Many foreign-policy experts maintain that America cannot, at this juncture, cut off military aid to Pakistan—even if elements of the I.S.I. turn out to have harbored bin Laden. There are two prongs to this argument. One is that America needs Pakistan’s support in order to defeat the Taliban. If the U.S. withdraws aid, it is argued, Pakistan might insist that we can no longer fly drones over tribal areas. But Pakistan has covertly supported the drone program for years, in return for the U.S.’s targeting of Taliban forces that it cannot vanquish on its own. Without U.S. aid, the Pakistani military will need drone assistance more than ever.
The more pressing concern is that radical Islamists will somehow get their hands on a nuclear bomb, either through covert means or by actually coming to power. “The military is playing on this fear,” a Pakistani reporter, Pir Zubair Shah, told me.
As much as half of the money the U.S. gave to the I.S.I. to fight the Soviets was diverted to build nuclear weapons. The father of Pakistan’s bomb, A. Q. Khan, later sold plans and nuclear equipment to Libya, North Korea, and Iran. A month before 9/11, Pakistani nuclear scientists even opened a secret dialogue with Al Qaeda. The government of Pakistan has denied knowledge of what Khan and his associates were doing.

The irony of the situation is even more pathetic when Wright exposes the deep hole that the Paki military has dug itself into:
Not only has American military aid been wasted, misused, and turned against us; it may well have undermined the Pakistani military, which has feasted on huge donations but is far weaker than its nemesis, the Indian military. If the measure of our aid is the gratitude of the Pakistani people and the loyalty of their government, then it has clearly been a failure. Last year, a Pew Research Center survey found that half of Pakistanis believe that the U.S. gives little or no assistance at all. Even the Finance Minister, Hafiz Shaikh, said last month that it was “largely a myth” that the U.S. had given tens of billions of dollars to Pakistan. And if the measure of our aid is Pakistan’s internal security, the program has fallen short in that respect as well. Pakistan is endangered not by India, as the government believes, but by the very radical movements that the military helped create to act as terrorist proxies.

And the Pakistani business community has more reason to get the US to drop textile barriers which prevent the massive importation of "bar wipes," for instance, of which Pakistan is the leading producer in the world, and other lowly commodities mass-produced but subject to high tariff barriers.
Eliminating, or sharply reducing, military aid to Pakistan would have consequences, but they may not be the ones we fear. Diminishing the power of the military class would open up more room for civilian rule. Many Pakistanis are in favor of less U.S. aid; their slogan is “trade not aid.” In particular, Pakistani businessmen have long sought U.S. tax breaks for their textiles, which American manufacturers have resisted. Such a move would empower the civilian middle class. India would no doubt welcome a reduction in military aid to Pakistan, and the U.S. could use this as leverage to pressure India to allow the Kashmiris to vote on their future, which would very likely be a vote for independence. These two actions might do far more to enhance Pakistan’s stability, and to insure its friendship, than the billions of dollars that America now pays like a ransom.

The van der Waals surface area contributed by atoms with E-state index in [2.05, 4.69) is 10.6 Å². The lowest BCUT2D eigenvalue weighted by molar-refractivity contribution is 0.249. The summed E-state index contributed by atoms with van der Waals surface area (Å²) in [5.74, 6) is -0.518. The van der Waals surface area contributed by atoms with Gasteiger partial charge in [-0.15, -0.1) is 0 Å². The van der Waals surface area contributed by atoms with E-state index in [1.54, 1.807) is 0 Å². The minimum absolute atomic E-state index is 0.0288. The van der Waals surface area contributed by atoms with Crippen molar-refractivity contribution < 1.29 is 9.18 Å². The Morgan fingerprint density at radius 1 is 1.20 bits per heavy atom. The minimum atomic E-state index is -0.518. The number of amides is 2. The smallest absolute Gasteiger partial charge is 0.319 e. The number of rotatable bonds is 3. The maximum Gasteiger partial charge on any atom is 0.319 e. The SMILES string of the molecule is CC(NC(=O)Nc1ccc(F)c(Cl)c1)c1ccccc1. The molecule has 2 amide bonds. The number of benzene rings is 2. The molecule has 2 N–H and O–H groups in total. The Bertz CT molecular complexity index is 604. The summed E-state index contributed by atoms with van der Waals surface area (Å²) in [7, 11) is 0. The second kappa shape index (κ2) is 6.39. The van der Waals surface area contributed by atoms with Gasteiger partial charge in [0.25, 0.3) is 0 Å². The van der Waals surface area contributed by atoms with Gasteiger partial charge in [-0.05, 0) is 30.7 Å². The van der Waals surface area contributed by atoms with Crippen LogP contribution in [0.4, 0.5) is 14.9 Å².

In the meantime, the head of the army Kayani must resort to bluster and strutting about to save face which his preposterous incompetence has exposed him as a complete military dunce and nutcase, if not an out-and-out traitor:
Within the I.S.I., there is a secret organization known as the S Wing, which is largely composed of supposedly retired military and I.S.I. officers. “It doesn’t exist on paper,” a source close to the I.S.I. told me. The S Wing handles relations with radical elements. “If something happens, then they have deniability,” the source explained. If any group within the Pakistani military helped hide bin Laden, it was likely S Wing.
Eight days before Osama bin Laden was killed, General Ashfaq Parvez Kayani, the head of the Pakistani Army, went to the Kakul military academy in Abbottabad, less than a mile from the villa where bin Laden was living. “General Kayani told the cadets, ‘We have broken the backbone of the militants,’ ” Pir Zubair Shah, the reporter, told me. “But the backbone was right there.” Perhaps with a touch of theatre, Hamid Gul, the former I.S.I. chief, publicly expressed wonder that bin Laden was living in a city with three army regiments, less than a mile from an √©lite military academy, in a house that appeared to have been built expressly to protect him. Aside from the military, Gul told the Associated Press, “there is the local police, the Intelligence Bureau, Military Intelligence, the I.S.I. They all had a presence there.”

I wonder why "wonder" is what Gul expressed. There is something wonderful about the comeuppance of imbeciles and double-dealing frauds whose cover stories now seem to be sillier than even a movie script writer could ever put over on an audience.